Rose Hill Drive deals aces at One Eyed Jacks

Rose Hill Drive

One Eyed Jacks

New Orleans, Louisiana

April 11, 2007

 

After Rose Hill Drive closed their performance at One Eyed Jacks in New Orleans with a thunderous cover of “Immigrant Song,” I walked out into the thick, musty air of the French Quarter.  The band’s trailer was hitched to a van across the street.  All I could do was smirk satisfyingly about what I had just witnessed.

At that moment, I knew the band’s current tour of bars would soon be a thing of the past.  The raw talent, humble persona, and grim determination of Rose Hill Drive’s live show distinguishes them from their contemporaries, and will assuredly guide them to a promising future.

Bassist Jacob Sproul, guitarist Daniel Sproul and drummer Nate Barnes are currently cavorting around the country, performing an hour and a half long set of their fat-bottom-ended rock songs with equal parts fuzzed guitar and bong-rattling drumming.

Upon hearing them for the first time, the influences are obvious, yet welcomed.  Listening to Rose Hill Drive is like taking Tony Iommi’s speaker-blowing guitar solo in “Paranoid” and condensing it into a riff that would make Jimmy Page proud.

Songs like “Reptilian Blues,” “Look On Yonder Wall,” and “Showdown” are all riff-heavy rockers, complete with uncompromised guitar shred and thick waves of rhythm.  It turns corners, rolls in a heavy pocket, and surprises listeners, consistently getting pushed further and further into exciting territory.  But despite their assault on heaven, the music and band never come off as flashy and pretentious, or lewd and vile.

The group’s humble demeanor is only strengthened in the modest, yet grateful “thank you” Jacob acknowledges to the audience after each song.  It’s a refreshing attitude, especially from a band that’s opened for rock royalty like The Who and Gov’t Mule.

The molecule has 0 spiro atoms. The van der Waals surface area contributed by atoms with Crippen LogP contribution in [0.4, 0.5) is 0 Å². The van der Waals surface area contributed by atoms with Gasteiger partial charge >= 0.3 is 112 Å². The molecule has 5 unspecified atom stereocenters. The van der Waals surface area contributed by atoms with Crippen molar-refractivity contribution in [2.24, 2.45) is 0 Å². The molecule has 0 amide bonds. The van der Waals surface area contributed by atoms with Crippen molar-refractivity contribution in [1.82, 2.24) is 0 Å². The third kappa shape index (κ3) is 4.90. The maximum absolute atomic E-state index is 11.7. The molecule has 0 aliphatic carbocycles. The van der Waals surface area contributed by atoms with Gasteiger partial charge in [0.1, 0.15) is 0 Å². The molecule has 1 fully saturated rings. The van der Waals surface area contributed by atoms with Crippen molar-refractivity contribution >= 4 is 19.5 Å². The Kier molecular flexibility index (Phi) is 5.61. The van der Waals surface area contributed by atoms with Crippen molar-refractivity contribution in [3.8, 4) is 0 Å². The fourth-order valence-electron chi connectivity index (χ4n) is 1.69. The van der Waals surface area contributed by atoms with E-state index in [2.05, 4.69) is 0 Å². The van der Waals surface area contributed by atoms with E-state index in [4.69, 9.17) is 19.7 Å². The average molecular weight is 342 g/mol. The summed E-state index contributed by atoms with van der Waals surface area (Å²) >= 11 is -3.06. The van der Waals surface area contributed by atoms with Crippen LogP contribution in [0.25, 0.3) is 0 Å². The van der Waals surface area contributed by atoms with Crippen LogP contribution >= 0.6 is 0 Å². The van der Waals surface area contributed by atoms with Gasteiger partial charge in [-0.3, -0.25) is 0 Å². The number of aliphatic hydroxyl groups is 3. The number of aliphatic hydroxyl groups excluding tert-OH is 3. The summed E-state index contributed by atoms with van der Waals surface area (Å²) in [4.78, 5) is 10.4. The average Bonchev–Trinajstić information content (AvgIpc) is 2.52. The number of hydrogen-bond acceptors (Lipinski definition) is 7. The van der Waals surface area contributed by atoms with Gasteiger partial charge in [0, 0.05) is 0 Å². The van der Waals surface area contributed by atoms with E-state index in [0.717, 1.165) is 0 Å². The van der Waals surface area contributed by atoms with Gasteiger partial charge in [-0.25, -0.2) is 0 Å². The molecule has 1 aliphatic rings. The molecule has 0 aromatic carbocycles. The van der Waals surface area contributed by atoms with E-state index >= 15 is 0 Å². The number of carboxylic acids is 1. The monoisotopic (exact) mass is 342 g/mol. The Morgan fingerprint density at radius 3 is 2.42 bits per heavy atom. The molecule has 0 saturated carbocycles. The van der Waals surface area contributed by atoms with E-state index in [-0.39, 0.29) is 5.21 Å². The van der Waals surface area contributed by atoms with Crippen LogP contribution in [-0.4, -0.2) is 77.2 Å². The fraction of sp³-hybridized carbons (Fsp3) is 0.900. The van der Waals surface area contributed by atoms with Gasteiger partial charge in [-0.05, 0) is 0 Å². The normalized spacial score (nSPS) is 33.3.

Currently, their tour runs through a series of small bars that regularly house shitty wannabes and never-has-beens.  One Eyed Jacks probably didn’t have more than 40 people in attendance (all of whom, might I add, were blown away by the tremendous force that was unleashed that evening).

But despite the pint-sized crowd, or perhaps because of it, Rose Hill Drive is playing with intentions a hundred times the venue’s capacity.  Their overt affection toward their music separates them from other emerging rock bands.  Other bands want to be famous; these guys want to be good.

Rose Hill Drive’s clear-headed determination permeates their music, attitude, and performance resulting in a band that is playing like veteran rockers.  Having the privilege of catching this band now is to witness a band paying their dues and earning their wings.

While The Beacon, The Tabernacle, and Red Rocks aren’t quite on the horizon yet, they’re surely in the group’s future.  So is the down payment on their tour bus. 

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